(5)   The completely inappropriate responses of the bishops and clergy to the horrific accounts of all manner of dysfunctional sexual exploitation and their excuses that they did not realize the serious effects of molestation and abuse can be partially explained by the traditional teaching on human sexuality and the impact of mandatory celibacy on the emotional and psycho-sexual formation of clerics. In other words this teaching so distorted the nature of human sexuality that clerics failed to comprehend the destructive nature of sexual exploitation.


John Greenleaf is back…


Four main reflections at the end of the summer:

 

(1) The old-time Inquistition is alive and well in our contemporary US Catholic Church

 

The Archdiocese of St. Paul and Minneapolis announced that a group of Catholics planning a “synod” for church “reform” is not associated with the Catholic Church, cautioning the faithful that the group is trying to change magisterial teachings of the Church that all Catholics must believe. 

The United States Conference of Catholic Bishops released a statement from its Committee on Doctrine, headed by Archbishop Donald Wuerl of Washington, regarding the book, “The Sexual Person: Toward a Renewed Catholic Anthropology.” The statement noted that the book “does not offer minor revisions to a few points of Catholic sexual ethics,” but rather, “the authors insist that the moral theology of the Catholic tradition dealing with sexual matters is now as a whole obsolete and inadequate and that it must be re-founded on a different basis.” Consequently, it continued, the authors, Creighton University professors Todd Salzman and Michael Lawler, “argue that the teaching of the magisterium is based on this flawed ‘traditional theology’ and must likewise be substantially changed.”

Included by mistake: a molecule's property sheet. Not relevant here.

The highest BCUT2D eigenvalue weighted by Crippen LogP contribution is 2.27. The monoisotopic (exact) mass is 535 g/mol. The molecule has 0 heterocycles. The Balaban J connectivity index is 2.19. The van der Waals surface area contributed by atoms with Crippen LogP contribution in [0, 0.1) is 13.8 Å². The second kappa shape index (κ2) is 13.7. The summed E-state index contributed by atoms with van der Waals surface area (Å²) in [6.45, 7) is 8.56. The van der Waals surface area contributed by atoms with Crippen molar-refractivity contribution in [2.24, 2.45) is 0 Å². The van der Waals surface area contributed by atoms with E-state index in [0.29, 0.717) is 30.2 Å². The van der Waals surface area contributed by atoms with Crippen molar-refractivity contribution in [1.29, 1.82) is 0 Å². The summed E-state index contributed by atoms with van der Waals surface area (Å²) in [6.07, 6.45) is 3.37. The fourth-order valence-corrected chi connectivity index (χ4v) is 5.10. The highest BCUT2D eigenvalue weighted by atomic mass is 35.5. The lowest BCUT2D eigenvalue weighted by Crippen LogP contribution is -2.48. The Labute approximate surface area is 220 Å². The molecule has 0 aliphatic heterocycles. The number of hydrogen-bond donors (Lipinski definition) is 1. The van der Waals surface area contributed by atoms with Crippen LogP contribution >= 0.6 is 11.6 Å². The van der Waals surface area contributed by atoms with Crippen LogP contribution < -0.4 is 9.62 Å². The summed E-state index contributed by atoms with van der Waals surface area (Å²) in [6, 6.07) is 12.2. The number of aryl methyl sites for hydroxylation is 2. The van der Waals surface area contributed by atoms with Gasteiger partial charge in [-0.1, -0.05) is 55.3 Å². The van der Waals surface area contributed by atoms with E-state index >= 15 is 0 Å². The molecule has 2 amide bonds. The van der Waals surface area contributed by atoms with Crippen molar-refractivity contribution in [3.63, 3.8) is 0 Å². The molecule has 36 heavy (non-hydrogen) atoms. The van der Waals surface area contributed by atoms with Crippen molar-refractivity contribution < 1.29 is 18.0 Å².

(2) John Henry Newman has been beatified and his feast day is the date he left Canturbury for Rome. Great ecumenical sign for sure. What is also very clear is that John Henry Newman is now being re-made in the image and likeness of Joseph Alois Ratzinger.

(3) During summer travels in Eastern Europe, I discoverd that the Catholic Church in Croatia is strong, and wealthy, powerful and arrogant — and well ensconced in a nineteenth century Catholic ethos. When people complained that one local bishop was out of touch with the contemporary world, he shouted out in his cathedral: “If they don’t like what I am doing, they can leave right now!”

(4) And then in little Belgium. Another pedophilia explosion. The PR people for the new archbishop are saying the scandal is really the fault of a few rotten-apple priests and religious and has been greatly exaggerated by an anti-Catholic media campaign. To date three bishops in Flemish Belgium have said it is time to drop celibacy as a requirement for ordination. The new archbishop has replied that he does not think this is an oppportune moment for such a discussion.

 

The kids are back in school. The nuts are falling from their trees. The pope is back in Rome. And it is indeed time for ANOTHER VOICE once again!